Bandwidth throttling is a problem usually brought to bear by overzealous ISPs protecting their bottom line. But could it be that the video streaming companies are throttling themselves now in order to give preferential treatment to some?
Netflix is making huge headway in making the idea of digital downloads and streaming mainstream. By making its ‘Watch Instantly’ service available on all manner of devices, it is getting into millions of homes in the U.S. But is it overstretching itself?
Netflix is now available not only on PC, but on a range of devices including the Xbox 360, the Roku box, a hybrid Blu-ray player, and even a new range of Internet-enabled televisions. But in order to serve these different devices, is it throttling some aspects of its streaming service?
There is one glaring issue facing the streaming and downloading of movies and television content, particularly as high-definition becomes more common. That is, Broadband speeds and Internet connections being able to handle the bandwidth needed to allow for a good user experience.
This is already an issue, with many ISPs not offering fast enough speeds, or the infrastructure not in place in many areas of the world to make these distribution methods a possibility. But the issue is compounded by the problem of throttling, with ISPs known to purposely slow down the connection speeds for people downloading a lot of data.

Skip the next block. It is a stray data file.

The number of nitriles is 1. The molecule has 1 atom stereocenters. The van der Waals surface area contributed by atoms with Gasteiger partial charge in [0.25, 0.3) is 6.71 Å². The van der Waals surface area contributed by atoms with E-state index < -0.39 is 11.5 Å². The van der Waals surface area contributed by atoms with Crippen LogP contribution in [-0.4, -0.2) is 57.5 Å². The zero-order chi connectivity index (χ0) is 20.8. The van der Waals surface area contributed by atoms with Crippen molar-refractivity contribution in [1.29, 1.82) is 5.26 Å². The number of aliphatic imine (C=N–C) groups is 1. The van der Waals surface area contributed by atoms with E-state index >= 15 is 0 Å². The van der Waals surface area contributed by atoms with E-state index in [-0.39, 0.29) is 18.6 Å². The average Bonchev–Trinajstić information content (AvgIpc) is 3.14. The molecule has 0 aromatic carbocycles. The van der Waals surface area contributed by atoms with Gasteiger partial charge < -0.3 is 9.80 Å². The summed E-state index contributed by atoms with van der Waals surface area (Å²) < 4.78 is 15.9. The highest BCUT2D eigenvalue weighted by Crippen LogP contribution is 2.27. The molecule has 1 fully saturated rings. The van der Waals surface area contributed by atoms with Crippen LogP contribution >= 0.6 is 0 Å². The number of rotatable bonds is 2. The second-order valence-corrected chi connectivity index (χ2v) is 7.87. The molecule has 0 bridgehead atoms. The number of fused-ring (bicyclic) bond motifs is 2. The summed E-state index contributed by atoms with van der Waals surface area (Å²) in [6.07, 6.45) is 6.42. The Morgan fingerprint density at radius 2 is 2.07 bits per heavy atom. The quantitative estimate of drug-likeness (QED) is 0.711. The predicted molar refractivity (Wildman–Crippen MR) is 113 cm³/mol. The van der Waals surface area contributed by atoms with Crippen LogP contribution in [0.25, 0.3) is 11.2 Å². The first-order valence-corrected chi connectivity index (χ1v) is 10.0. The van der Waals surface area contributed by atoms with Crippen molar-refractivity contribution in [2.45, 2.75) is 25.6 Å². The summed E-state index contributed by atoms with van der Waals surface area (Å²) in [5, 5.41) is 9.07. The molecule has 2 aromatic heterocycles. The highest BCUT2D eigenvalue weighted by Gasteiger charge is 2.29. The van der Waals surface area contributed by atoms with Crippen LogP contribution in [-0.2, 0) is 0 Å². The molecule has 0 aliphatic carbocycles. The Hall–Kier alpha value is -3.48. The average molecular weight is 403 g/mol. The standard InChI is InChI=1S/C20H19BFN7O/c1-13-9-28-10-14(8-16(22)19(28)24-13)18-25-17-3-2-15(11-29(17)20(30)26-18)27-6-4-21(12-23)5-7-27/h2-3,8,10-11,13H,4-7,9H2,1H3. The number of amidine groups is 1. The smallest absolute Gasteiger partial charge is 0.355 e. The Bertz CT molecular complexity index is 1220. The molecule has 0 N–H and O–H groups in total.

In the United States, this has mainly been confined to people downloading torrents over P2P networks, with ISPs such as Comcast being warned over such behavior by the FCC (Federal Communications Commission). In the UK, ISPs have expressed displeasure over the BBC iPlayer and how it is costing them money. And it’s happening all around the world.
Netflix Throttling Itself?
A thought-provoking post on The Break it down Blog investigates whether Netflix has started throttling its service to PC users. The author, Riyad Kalla, has noticed a deterioration of the Netflix ‘Watch Instantly’ service on his PC compared to on his Xbox 360.
He details how he determined that it was Netflix rather than his ISP, Qwest, doing the throttling and asks whether this is due to Netflix having contractual obligations to provide a certain level of service to Microsoft via the Xbox 360.
The comments on the blog post address the various issues, and make for interesting reading. While it’s not 100 percent cut and dried that Netflix is to blame for this worsening of its service, the possibility does make me wonder if the company has maybe overstretched itself by moving onto one too many devices.
Streaming and digital downloading isn’t going to truly take off if the companies involved, including the ISPs who effectively act as middle-men cannot guarantee a fast and efficient service. With Netflix looking to offer a streaming-only service in the future, this could prove to be a business-killer in the long run.